MOUNT VERNON — Robert Adams very much has an interest in the house at 1 Marion Street in Mount Vernon, contrary to a nuisance complaint that ordered it boarded up on Friday.

Joshua Morrison/News Members of the Mount Vernon Parks Department along with the Mount Vernon Police Department boarded up 1 Marion Street Friday. A nuisance complaint, alleging ongoing drug activity, was filed after a search warrant was executed on Friday morning.

Adams has owned the house for 15 years, and has been trying to sell it for the last two. He hopes what happened Friday hasn’t put a stop to it.

According to a sale contract presented to the News by Adams, he located an interested buyer in late January, and they have worked out a contract with a closing date of Feb. 28.

For the past couple of months, Adams has permitted a handyman and his daughter to live at the house rent free in exchange for repairs to the floor. The flooring had been a sticking point in a previous attempt to sell the house, Adams said.

Friday, the handyman told Adams that the house had been raided by Mount Vernon Police serving a warrant for alleged drug activity. It wasn’t until Sunday that Adams found out the house had been boarded up under a court order sought by Knox County Prosecuting Attorney Chip McConville.

Adams said he contacted police about the nuisance order, and was told it would be posted at the house. The order was not there when he checked, Adams said.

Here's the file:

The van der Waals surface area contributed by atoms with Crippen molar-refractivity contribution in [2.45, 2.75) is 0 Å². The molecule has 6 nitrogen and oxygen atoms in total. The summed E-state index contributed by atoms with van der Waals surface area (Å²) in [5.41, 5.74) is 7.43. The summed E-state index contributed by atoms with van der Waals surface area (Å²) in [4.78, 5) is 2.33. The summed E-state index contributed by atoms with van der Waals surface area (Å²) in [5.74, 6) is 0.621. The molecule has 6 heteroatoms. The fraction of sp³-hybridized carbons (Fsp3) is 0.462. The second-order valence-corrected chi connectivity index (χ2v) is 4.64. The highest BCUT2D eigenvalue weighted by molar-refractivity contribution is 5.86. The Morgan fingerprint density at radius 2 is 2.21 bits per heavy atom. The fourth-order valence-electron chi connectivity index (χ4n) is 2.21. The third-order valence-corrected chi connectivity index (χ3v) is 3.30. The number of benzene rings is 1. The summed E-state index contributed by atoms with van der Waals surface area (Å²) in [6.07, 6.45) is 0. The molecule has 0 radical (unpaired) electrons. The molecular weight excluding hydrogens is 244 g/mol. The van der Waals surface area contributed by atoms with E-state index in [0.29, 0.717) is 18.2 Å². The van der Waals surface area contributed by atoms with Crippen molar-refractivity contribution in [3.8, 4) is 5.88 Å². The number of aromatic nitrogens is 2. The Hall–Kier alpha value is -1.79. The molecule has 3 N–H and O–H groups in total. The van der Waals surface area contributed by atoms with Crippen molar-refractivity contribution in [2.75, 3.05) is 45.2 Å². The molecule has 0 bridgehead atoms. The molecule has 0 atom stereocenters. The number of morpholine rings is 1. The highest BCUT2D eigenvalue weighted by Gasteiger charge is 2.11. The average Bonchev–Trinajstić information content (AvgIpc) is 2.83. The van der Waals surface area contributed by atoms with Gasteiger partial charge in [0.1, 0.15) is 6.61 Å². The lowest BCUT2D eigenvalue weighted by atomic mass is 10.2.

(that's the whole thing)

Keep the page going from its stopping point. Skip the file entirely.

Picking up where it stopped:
The order, filed hours after the MVPD raid, claimed that Adams had told MVPD Det. Jessica Butler on Feb. 12 that he no longer owned the house, having completed a short sale. The order states that Adams told Butler the new owners were trying to evict the current tenants.

McConville used this interview to claim that Adams “is no longer taking any role” in the house, necessitating the property to be boarded up to keep further alleged drug transactions from taking place.

Adams told the News he didn’t speak to Butler, as claimed in the complaint, but talked to Knox County Sheriff’s Deputy Det. Terry Wolfe, who is also named as being involved in the investigation that led to the house being raided for drugs. He said he didn’t tell Wolfe that the house was sold. Monday was the first time Adams said he has seen the order.

Adams was at the house Feb. 12 because his Realtor had been through the property and observed more people living there than the handyman and his daughter.

Adams is named in the nuisance order because he is the property owner of record. According to McConville, Sarah Gordon, 35, was involved in drug activity at the house, and charges are pending against her.

Adam’s interest in the house includes $10,000 he owes as part of a $40,000 Kno-Ho-Co home improvement grant. The grant required residency for 15 years; the balance owed reflects his moving out before the 15 years was up. The house is in the early stages of foreclosure, and the short sale will satisfy the debts, Adams said.

The courts were closed Monday. Adams said he has yet to be informed of a court date for a hearing on the nuisance, which must be held within 10 days. He plans to attend the hearing with documentation to prove he still owns the house.

Adams owns a small business, S & S Hauling, and said he wants his customers to understand that he had nothing to do with any alleged drug activity at the house. He wants to see the sale go through.

“Hopefully, the city can get their money, the buyer can get the house and I can get out from under this,” Adams said. “I don’t know what the judge is going to say. I don’t want to be implicated (in what may have been going on at the house).”

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Nick Sabo: 740-397-5333 or and on Twitter,